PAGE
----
Cottrell College Science Awards - 2015
Quantum Hall Effects in Hybrid Graphene
In 1879 Edwin Hall discovered that if he applied a magnetic field to a strip of thin, gold foil conducting electricity, it produced a tiny voltage difference on either side of the strip.
Since then the Hall effect has been put to work in many kinds of sensors, from speedometers to compasses but more significantly for science, 20th-century researchers pursued its ramifications into the quantum realm, where they discovered electrons ordering themselves in new ways as conductors were thinned down to the atomic scale. The pursuit of ever thinner conductors led not only to the discovery of the quantum Hall effect, but to faster, more efficient computer chips and photovoltaic solar cells, among other modern marvels.
Now Paul Cadden-Zimansky, assistant professor of physics at Bard College, has received a Cottrell College Science Award from Research Corporation for Science Advancement to look for new quantum Hall effects in hybrid graphene crystals, the world’s thinnest material. These crystals are one-, two- and three-layer stacks of atoms supercooled to make the precise measurement of electrons possible.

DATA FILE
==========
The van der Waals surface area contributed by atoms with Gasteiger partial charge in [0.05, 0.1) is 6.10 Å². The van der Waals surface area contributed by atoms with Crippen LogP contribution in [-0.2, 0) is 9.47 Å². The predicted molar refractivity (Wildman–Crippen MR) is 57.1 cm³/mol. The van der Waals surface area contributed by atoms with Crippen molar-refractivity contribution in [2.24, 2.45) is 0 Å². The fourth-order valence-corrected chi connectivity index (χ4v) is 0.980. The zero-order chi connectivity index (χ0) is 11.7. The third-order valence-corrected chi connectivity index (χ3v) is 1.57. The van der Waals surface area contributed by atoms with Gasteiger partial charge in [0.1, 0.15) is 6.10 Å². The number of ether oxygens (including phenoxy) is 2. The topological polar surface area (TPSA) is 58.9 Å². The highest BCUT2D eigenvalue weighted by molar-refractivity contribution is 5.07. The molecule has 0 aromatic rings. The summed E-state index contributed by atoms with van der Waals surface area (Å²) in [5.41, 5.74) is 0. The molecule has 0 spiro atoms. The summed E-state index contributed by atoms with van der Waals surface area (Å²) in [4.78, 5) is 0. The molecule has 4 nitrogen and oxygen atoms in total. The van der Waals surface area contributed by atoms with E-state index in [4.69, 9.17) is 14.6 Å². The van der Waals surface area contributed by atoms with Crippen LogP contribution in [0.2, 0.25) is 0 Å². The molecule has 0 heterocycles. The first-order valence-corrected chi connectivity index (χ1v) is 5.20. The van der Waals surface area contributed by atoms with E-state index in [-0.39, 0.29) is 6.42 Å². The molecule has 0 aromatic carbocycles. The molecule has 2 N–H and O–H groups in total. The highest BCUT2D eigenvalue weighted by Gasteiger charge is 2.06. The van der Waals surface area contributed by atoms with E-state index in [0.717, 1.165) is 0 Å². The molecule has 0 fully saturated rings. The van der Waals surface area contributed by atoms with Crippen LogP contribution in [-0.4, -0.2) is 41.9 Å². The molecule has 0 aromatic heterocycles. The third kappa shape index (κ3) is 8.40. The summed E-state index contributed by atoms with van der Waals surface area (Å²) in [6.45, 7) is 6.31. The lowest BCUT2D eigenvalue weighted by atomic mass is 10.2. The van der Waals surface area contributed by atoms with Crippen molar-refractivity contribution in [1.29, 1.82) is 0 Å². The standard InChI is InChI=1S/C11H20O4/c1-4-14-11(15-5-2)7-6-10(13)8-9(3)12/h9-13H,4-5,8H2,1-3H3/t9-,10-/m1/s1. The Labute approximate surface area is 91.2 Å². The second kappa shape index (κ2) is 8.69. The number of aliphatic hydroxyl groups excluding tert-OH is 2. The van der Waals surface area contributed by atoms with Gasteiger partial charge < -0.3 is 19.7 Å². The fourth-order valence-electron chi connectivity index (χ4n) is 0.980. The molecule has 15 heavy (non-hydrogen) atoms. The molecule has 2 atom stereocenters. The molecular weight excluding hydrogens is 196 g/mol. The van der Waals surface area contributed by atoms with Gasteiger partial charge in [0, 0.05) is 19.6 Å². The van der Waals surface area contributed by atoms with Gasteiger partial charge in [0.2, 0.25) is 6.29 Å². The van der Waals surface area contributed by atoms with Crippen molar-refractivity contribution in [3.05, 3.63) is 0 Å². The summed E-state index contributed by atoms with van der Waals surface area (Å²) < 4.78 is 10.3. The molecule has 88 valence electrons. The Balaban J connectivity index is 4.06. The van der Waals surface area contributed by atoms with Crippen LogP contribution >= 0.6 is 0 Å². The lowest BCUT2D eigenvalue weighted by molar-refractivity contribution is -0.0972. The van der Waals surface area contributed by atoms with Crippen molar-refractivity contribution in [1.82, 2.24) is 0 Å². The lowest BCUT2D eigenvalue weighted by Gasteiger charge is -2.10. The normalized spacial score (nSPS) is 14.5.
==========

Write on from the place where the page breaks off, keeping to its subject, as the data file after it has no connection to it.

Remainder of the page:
Specifically, Cadden-Zimansky and his students will be looking for new “topological orders” among those electrons – new electronic states of matter. While modern technology rests on cleverly combining the three basic types of electronic materials – conductors, semiconductors, and insulators – Cadden-Zimansky and his students will use the quantum Hall effect to look for new classes of "topological states" formed by the electrons in graphene. These electronic states are distinct from those found in the three types of conventional materials; Cadden-Zimansky’s work could tell us more about what’s behind them.
To observe novel quantum Hall states in the test materials they will make annual trips to the National High Magnetic Field Lab to use the most powerful electromagnets available.